Further accelerating China’s move towards nuclear power, on 26 November Prime Minister Wen Jiabao announced his country’s plan to cut carbon-emissions intensity 40 to 45 percent by 2020 compared to 2005 levels. Carbon intensity is the emissions produced per unit of economic output, and in order to meet the target, China is apparently committing itself to implementing ambitious energy-efficiency and fuel-switching policies. Since most renewable and alternate non-fossil energy is in the power sector, this would mean a much higher percentage of China’s total electricity generation to meet these goals will need to come from non-fossil fuel sources, including renewables and nuclear energy.
To be on the safe side, China is also developing a national uranium reserve, to commence in 2010.
Despite Beijing’s ambitious attempts to expand uranium production in Xinjiang and elsewhere however, local sources will be insufficient to meet domestic needs despite country-wide prospecting. Analysts predict that within less than a decade China’s planned nuclear power reactors will consume 44 million pounds of uranium annually, as more than 16 provinces, regions and municipalities have announced intentions to build nuclear power plants within the next eight years — a total of 77 planned and proposed new reactors.
The revival of interest in nuclear power in the wake of record high oil prices and despite environmentalists’ opposition will prove a boon for uranium-producing nations. Current global production of uranium is approximately 40,000 tons annually. The math of the analysts quoted above on China’s needs means that without increased production, China alone would consume 55 percent of current world output within a decade.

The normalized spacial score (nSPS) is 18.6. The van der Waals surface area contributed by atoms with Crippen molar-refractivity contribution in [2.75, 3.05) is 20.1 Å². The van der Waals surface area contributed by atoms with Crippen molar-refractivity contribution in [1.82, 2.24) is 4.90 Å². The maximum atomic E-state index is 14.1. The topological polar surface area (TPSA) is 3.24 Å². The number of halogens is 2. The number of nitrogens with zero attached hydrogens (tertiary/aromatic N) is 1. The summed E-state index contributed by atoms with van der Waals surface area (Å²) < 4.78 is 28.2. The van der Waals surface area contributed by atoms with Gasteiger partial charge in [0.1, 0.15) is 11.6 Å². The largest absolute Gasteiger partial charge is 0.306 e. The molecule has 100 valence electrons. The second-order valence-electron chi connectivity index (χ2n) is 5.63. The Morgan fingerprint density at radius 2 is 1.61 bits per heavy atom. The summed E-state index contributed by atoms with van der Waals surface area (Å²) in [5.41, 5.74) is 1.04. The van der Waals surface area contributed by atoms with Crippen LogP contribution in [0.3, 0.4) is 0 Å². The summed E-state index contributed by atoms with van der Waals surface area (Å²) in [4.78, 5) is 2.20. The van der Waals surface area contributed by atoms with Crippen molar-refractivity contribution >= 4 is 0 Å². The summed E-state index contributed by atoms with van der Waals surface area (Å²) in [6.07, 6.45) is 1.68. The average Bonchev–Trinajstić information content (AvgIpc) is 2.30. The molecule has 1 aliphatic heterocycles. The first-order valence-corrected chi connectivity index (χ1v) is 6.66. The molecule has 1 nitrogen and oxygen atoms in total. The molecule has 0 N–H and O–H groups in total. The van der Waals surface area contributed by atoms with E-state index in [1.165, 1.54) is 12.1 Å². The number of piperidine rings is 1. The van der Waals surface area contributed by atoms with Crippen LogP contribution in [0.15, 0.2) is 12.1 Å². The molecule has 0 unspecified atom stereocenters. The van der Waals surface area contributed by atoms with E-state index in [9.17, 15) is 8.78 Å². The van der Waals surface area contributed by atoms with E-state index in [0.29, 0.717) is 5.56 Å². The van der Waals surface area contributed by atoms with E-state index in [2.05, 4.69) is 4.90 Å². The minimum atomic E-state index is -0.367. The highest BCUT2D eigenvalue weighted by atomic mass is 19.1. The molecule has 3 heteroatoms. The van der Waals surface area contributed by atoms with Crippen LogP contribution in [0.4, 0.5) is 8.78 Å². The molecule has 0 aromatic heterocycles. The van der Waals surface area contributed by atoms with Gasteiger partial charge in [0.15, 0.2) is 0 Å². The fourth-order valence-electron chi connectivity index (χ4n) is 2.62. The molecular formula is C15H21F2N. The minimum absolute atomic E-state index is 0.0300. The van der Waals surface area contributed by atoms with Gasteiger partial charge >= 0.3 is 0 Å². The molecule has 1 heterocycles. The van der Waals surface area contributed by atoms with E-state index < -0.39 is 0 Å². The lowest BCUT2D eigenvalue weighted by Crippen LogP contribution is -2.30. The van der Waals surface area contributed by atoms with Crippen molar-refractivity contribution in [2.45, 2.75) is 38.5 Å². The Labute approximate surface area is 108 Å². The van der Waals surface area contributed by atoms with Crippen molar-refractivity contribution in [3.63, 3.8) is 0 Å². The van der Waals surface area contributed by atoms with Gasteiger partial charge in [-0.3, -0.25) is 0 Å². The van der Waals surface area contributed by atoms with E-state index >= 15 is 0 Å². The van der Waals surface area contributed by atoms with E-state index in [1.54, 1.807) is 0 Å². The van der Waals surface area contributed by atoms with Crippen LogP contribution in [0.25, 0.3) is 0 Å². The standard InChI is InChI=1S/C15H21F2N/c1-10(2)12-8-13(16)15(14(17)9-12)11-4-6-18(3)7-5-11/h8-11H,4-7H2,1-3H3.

Canada currently leads world production, with 25 percent of the world’s output, followed by Australia. Kazakhstan is currently the world’s third-biggest uranium miner. The three countries currently account for more than half of global uranium production. Other uranium mining nations include the United States, the Russian Federation, Portugal, Namibia and Niger, but those seeking reliable supplies must needs look to the “Big Three.”
Kazakhstan contains the world’s second-largest uranium reserves, estimated at 1.5 million tons. In 2006 it produced 5,279 tons of uranium, 21 percent more than in 2005.
But Kazakhstan has ambitious plans to massively boost its output of the silvery metal, as evidenced by this year’s production. Kazatomprom, the country’s national nuclear corporation, said in a press release last month that the country boosted uranium output an eye-watering 61 percent year-on-year in January-September to 9,535 tons, 3 percent above the government’s target for the period. Part of the reason for Kazakhtatomprom’s success was opening five new mines last year. According to Kazatomprom’s statistics, global uranium output in 2009 is projected to be 11,000 tons in Canada, 9,430 tons in Australia and 12,800 tons in Kazakhstan.
Kazakhstan is not only increasing its mine production, but moving to develop fuel fabrication facilities in an effort to move from mining to the higher value-added production of nuclear fuel fabrication.
Kazakhstan’s nuclear fuel issue will be of keen interest in Moscow, as it is currently a world leader in the technology. Despite its technological mastery, unlike its dominant position in the world’s oil and natural gas market, Russia’s footprint in the global uranium market remains relatively small. Russian state holding company Atomprom is the world’s seventh-largest holder of uranium ore reserves, the third-largest producer of nuclear fuel but only the world’s fifth-largest miner of uranium. Current Russian production is only 3,000 metric tons of uranium ore out of an annual requirement of 18,000 metric tons.